indolence; his mother was his constant companion, and amused him daily with the perusal of such English books, as she deemed adapted to his taste and capacity. The juvenile poems of Pope, and Dryden's Translation of the Æneid, afforded him incessant delight, and excited his poetical talents, which displayed themselves in the composition of verses in imitation of his favourite authors. But his progress in classical learning, during this interval, was altogether suspended; for although he might have availed himself of the proffered instruction of a friend, in whose house he resided, to acquire the rudiments of Latin, he was then so unable to comprehend its utility, and had so little relish for it, that he was left unrestrained to pursue his juvenile occupations and amusements, and the little which he had gained in his two first years, was nearly lost in the third
On his return to school, he was however placed in the same class which he would have attained, if the progress of his studies had not been interrupted. He was of course far behind his fellowlabourers of the same standing, who erroneously ascribed his insufficiency to laziness or dulness, while the master who had raised him to a situation above his powers, required exertions of which he was incapable, and corporal punishment and degradation were applied, for the non-performance of tasks, which he had never been instructed to furnish. But in truth he far excelled his school-fellows in general, both in diligence and quickness of apprehension ; nor was he of a temper to submit to imputations, which he knew to be unmerited. Punishment failed to produce the intended effect; but his emulation was roused. He devoted himself incessantly to the perusal of various elementary treatises, which had never been explained nor even recommended to him; and having thus acquired principles, he applied them with such skill and success, that in a few months be not only recovered the station from which he had been degraded, but was at the head of his class: his compositions were correct, his analysis accurate, and he uniformly gained every prize offered for the best exercise. He voluntarily extended his studies beyond the prescribed limits, and, by solitary labour, having acquired a competent knowledge of the rules of prosody, he composed verses in imitation of Ovid; a task, which had never been required from any of the students in the lower school at Harrow.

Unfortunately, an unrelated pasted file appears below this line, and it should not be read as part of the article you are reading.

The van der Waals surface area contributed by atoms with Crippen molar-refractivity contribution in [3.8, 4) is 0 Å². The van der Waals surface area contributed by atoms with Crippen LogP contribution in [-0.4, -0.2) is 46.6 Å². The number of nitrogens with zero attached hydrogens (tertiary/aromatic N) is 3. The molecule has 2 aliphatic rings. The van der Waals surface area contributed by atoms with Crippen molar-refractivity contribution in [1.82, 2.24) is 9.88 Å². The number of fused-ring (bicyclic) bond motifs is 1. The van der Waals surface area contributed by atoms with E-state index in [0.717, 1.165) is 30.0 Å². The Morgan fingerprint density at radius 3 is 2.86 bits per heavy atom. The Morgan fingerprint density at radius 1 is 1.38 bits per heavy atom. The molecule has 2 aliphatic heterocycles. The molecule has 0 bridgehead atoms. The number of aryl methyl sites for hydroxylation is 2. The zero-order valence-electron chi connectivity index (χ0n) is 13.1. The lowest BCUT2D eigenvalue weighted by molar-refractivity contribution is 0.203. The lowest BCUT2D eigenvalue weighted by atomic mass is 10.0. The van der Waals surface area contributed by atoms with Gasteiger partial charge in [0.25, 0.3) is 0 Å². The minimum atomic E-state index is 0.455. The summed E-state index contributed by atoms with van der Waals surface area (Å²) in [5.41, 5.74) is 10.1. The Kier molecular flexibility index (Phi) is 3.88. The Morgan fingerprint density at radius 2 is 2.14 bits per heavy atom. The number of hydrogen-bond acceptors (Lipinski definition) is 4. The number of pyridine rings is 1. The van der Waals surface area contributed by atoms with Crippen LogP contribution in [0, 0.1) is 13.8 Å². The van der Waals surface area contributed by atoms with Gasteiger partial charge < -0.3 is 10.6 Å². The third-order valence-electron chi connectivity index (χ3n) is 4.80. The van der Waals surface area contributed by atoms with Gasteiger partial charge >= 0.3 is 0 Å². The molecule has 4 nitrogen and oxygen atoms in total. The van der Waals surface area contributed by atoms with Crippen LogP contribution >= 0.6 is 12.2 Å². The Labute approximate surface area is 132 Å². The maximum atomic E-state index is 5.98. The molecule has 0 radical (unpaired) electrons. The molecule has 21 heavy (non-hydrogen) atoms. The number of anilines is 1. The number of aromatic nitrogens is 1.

The behaviour of the master to Jones, made an impression on his mind, which he ever remembered with abhorrence. Little doubt can be entertained, that he might have been stimulated to equal exertions, if encouragement had been substituted for severity, and instruction for disgrace. The accumulation of punishment for his inability to soar, before he had been taught to fly, (I use his own expression) might have rendered the feelings callous; and a sense of the injustice attending the infliction of it, was calculated to destroy the respect due to magisterial authority, and its influence over the scholar. It is a material and perhaps unavoidable defect in the system of education at public schools, that the necessity of regulating instruction by general rules, must often preclude that altention to the tempers and capacities of individuals, by which their attainments might be essentially promoted.
In his twelfth year, Jones was moved into the upper school. Of the retentive powers of his memory at this period, the following anecdote is a remarkable instance. His school-fellows proposed to amuse themselves with the representation of a play; and at his recommendation they fixed upon the Tempest : as it was not readily to be procured, he wrote it for them so correctly from memory, that they acted it with great satisfaction to themselves, and with considerable entertainment to the spectators. He performed the character of Prospero.
His diligence increased with his advancement in the school : he now entered upon the study of the Greek tongue, the characters of which he had already learned for his amusement. His genius and assiduity were also displayed in various compositions, not required by the discipline of the school. He translated into English verse several of the epistles of Ovid, all the pastorals of Virgil, and composed a dramatic piece on the story of Meleager, which he denominated a tragedy; and it was acted, during the vacation, by some of his school-fellows with whom he was most intimate. In his own play, he performed the part of the hero.
A copy of this little composition, inaccurately transcribed by a relation, has been preserved; and to gratify that curiosity which the mention of it may have excited, I select from it the following lines: